Jobs and work experience hard to find for high school students during pandemic

in May 04, 2021

Emma Matiejewski has been trying to get a job. That hasn’t been easy for the 18-year-old in Edmonton, Alta.

“So far I’ve only gotten two interviews,” said Matiejewski, “and the two interviews I have gotten, no luck.

“With the pandemic, people aren’t really hiring.”

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Matiejewski said she applied to entry-level jobs in retail and restaurants, but business owners have been forced to cut staff and their hours to accommodate provincial health restrictions.

Only outdoor dining, delivery and curbside pickup are allowed in Alberta right now.

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With the COVID-19 caseload outpacing every other part of the country, Premier Jason Kenney said more restrictions are likely to be delivered soon.

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Kenney says new COVID-19 restrictions likely coming to Alberta on Tuesday as health crisis worsens

Matiejewski said the jobs she didn’t get were filled by people with more experience, but she stressed it’s difficult to gain any experience when high school students have been pushed online and told to stay home.

“It’s kind of hard with the pandemic because you can’t really go out and do anything, you have to sit at home if you’re not working. It’s just hard.”

Graduating students trying to gain work experience to determine their career path have also been shut out of work places.

Katie Sattler, a Grade 12 student in Calgary, Alta., said she did an online mentorship program but being able to job shadow for real-life experience was not possible this year.

“Being able to meet people and see what they do has been kind of non-existent because of the pandemic.”

Sattler and a group of friends found a solution.

Last year, they pitched a networking website to Technovation, a competition that addresses real-world problems in their community.

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“What do you want to do after high school?” they asked. It’s a question the team said many students ask themselves and rarely feel confident in their answer.

The group placed first in Alberta for Joy to Job and among the Top 14 in the international competition.

Sattler, Bridget Ferguson and Grace Attalla said after hearing from fellow students and parents, they decided to continue with Joy to Job and feel it’s even more helpful during the pandemic.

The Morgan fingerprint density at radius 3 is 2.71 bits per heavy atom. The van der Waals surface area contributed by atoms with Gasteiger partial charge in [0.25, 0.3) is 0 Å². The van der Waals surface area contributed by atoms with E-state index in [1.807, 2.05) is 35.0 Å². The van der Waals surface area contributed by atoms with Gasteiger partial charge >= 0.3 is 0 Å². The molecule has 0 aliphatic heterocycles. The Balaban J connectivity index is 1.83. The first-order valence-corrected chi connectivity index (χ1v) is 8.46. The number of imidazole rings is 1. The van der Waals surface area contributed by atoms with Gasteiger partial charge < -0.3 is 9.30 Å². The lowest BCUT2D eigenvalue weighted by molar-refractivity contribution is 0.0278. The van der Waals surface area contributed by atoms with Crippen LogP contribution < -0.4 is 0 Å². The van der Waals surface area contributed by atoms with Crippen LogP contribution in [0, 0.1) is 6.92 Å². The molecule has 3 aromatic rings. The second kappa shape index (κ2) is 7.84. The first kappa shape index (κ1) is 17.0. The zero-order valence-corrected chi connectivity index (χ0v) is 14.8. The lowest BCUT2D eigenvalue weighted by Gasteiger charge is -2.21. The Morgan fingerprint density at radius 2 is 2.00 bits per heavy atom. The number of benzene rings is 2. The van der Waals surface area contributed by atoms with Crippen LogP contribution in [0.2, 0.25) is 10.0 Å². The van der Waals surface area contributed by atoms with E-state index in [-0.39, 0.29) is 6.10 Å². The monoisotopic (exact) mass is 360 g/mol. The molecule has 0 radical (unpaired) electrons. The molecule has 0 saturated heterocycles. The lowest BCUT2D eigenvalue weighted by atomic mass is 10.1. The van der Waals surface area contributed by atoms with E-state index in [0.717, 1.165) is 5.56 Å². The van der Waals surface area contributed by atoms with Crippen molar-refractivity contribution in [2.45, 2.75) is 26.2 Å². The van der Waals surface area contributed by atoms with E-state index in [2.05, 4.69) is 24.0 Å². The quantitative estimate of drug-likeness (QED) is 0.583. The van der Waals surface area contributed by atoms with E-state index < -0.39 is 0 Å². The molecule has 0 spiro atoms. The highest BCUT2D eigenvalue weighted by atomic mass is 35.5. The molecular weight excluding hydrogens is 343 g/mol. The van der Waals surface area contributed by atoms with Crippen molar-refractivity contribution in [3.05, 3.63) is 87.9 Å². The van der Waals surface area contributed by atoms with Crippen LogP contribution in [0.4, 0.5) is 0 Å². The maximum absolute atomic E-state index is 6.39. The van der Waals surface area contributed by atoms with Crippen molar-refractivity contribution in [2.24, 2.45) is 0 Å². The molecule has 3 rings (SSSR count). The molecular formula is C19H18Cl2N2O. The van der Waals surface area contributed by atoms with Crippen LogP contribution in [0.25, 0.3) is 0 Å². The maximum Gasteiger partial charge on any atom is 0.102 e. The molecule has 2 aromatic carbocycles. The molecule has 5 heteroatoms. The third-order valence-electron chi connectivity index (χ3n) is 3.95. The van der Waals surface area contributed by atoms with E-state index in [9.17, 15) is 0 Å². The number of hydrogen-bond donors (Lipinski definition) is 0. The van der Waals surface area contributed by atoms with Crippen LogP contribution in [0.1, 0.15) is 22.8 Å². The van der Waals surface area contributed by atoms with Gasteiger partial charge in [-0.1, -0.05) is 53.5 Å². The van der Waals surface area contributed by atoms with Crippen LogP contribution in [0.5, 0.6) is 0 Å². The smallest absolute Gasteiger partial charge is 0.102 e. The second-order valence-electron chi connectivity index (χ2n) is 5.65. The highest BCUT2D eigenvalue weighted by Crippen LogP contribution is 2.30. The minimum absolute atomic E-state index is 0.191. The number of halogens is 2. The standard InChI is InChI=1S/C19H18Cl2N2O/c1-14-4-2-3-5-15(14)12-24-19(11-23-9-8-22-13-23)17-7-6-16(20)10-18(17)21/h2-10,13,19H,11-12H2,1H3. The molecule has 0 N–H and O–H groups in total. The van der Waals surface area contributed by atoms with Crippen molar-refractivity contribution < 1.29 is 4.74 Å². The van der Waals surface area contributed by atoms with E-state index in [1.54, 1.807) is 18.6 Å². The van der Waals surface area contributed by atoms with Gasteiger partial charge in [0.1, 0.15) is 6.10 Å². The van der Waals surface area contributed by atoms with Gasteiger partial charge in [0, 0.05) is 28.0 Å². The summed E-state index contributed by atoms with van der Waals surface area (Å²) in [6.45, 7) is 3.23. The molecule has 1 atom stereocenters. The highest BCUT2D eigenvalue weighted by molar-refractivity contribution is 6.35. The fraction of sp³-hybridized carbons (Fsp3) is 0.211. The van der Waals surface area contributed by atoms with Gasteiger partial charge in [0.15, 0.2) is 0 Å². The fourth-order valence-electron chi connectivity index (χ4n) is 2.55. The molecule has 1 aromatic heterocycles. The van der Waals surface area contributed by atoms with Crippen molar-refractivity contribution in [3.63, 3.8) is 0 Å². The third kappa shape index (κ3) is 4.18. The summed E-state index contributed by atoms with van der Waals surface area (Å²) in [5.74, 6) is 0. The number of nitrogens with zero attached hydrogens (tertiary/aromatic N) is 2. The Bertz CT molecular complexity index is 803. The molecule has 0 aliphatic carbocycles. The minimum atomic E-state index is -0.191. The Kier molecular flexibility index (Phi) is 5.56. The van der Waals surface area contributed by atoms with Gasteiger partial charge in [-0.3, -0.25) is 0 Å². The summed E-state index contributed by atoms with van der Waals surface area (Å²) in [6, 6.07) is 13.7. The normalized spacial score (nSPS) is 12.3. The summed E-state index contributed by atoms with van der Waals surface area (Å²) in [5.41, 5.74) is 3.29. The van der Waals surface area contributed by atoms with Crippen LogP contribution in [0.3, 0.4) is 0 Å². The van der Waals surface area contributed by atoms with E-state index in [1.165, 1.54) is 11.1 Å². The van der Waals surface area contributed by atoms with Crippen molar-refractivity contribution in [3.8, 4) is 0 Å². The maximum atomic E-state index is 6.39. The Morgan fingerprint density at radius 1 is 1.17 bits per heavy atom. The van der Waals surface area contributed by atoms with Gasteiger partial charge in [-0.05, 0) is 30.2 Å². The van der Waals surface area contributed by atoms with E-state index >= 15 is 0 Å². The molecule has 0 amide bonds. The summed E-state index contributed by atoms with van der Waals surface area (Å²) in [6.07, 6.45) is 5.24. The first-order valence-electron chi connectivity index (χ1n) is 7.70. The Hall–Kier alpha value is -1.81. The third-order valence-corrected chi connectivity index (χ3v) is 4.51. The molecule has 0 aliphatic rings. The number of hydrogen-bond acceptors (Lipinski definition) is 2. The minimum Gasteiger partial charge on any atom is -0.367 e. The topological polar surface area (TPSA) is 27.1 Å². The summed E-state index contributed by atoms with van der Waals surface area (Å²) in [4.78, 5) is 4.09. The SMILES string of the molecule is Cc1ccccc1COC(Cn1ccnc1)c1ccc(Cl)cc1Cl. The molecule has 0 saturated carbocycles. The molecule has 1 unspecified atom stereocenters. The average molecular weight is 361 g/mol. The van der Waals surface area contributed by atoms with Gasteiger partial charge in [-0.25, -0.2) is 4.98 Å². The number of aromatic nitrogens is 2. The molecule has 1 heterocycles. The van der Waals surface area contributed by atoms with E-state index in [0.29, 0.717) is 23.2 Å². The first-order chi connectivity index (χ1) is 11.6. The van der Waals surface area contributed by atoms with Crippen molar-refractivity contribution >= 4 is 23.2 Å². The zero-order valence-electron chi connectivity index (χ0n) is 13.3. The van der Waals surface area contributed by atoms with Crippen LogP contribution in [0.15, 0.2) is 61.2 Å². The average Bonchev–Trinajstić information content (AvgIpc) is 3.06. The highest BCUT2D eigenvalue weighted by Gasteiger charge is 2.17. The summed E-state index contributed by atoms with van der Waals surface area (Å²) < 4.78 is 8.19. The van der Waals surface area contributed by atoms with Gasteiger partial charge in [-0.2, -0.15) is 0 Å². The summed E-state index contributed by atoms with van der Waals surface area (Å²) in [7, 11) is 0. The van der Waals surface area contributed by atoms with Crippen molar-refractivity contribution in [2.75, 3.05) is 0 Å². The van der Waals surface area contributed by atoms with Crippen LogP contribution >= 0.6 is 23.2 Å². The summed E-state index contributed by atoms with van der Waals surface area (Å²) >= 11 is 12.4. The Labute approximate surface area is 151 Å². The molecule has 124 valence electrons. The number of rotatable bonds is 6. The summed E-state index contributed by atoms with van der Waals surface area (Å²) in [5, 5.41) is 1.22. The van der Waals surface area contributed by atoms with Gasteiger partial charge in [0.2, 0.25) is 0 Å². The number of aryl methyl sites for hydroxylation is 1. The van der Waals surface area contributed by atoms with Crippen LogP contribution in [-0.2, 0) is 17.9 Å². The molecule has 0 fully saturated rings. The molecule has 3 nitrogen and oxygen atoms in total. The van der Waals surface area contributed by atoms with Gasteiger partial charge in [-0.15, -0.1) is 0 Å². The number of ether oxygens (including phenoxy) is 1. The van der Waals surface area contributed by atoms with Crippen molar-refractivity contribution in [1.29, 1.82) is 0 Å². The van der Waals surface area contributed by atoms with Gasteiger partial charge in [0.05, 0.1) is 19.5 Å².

“Even though you’re not at the job or the field, I think you get an honest reflection of what their career is like,” said Attalla.

Attalla and Sattler said reading a blurb about a career on a website isn’t enough. Many students want to know the “day-to-day life” of a specific job.

“You really get to hear, I think, the stories of the professionals,” said Attalla.

“We’ve had directors of big companies say like, ‘I failed a course in university and that’s OK.’ Stuff like that, that you really don’t hear going online or in different professional settings.”

“A big theme has been like, it’s OK to fail and it’s OK to kind of have a plan and that gets messed up,” reiterated Sattler, “and of course with the pandemic, that’s sort of everybody’s plans have been tossed away.”

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Joy to Job has covered a wide range of careers in fine arts to engineering to business.

The last webinar focused on the sciences. The Joy to Job team was able to sign up a chemist, neuroscientist and an ecologist.

The group wants to expand its reach to students and professionals in other parts of the province and have teachers share Joy to Job with their students.

The next webinar is scheduled on May 18, 2021. The focus is on computers and technology. Students can register at or sign up on an email list for future webinar dates.

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Joy to Job webinars connect high school students with professionals.


Attalla, who plans to head to university for engineering science, said she was surprised to get the most out of the fine arts webinar.

“I’m definitely not going into fine arts,” said Attalla.

“One of the things that really stuck out to me in that webinar was you need to advocate for yourself, you need to ask the question because you’ll never know what the answer will be and maybe you’ll have a great opportunity.”

Matiejewski isn’t sure of her career path yet. She wants to save up for college and said getting a job is the first step to independence so she can stop relying on her parents.

“If I want something I have to be like, ‘Can I have some money please?’

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“I’m just really hoping to get anything.”

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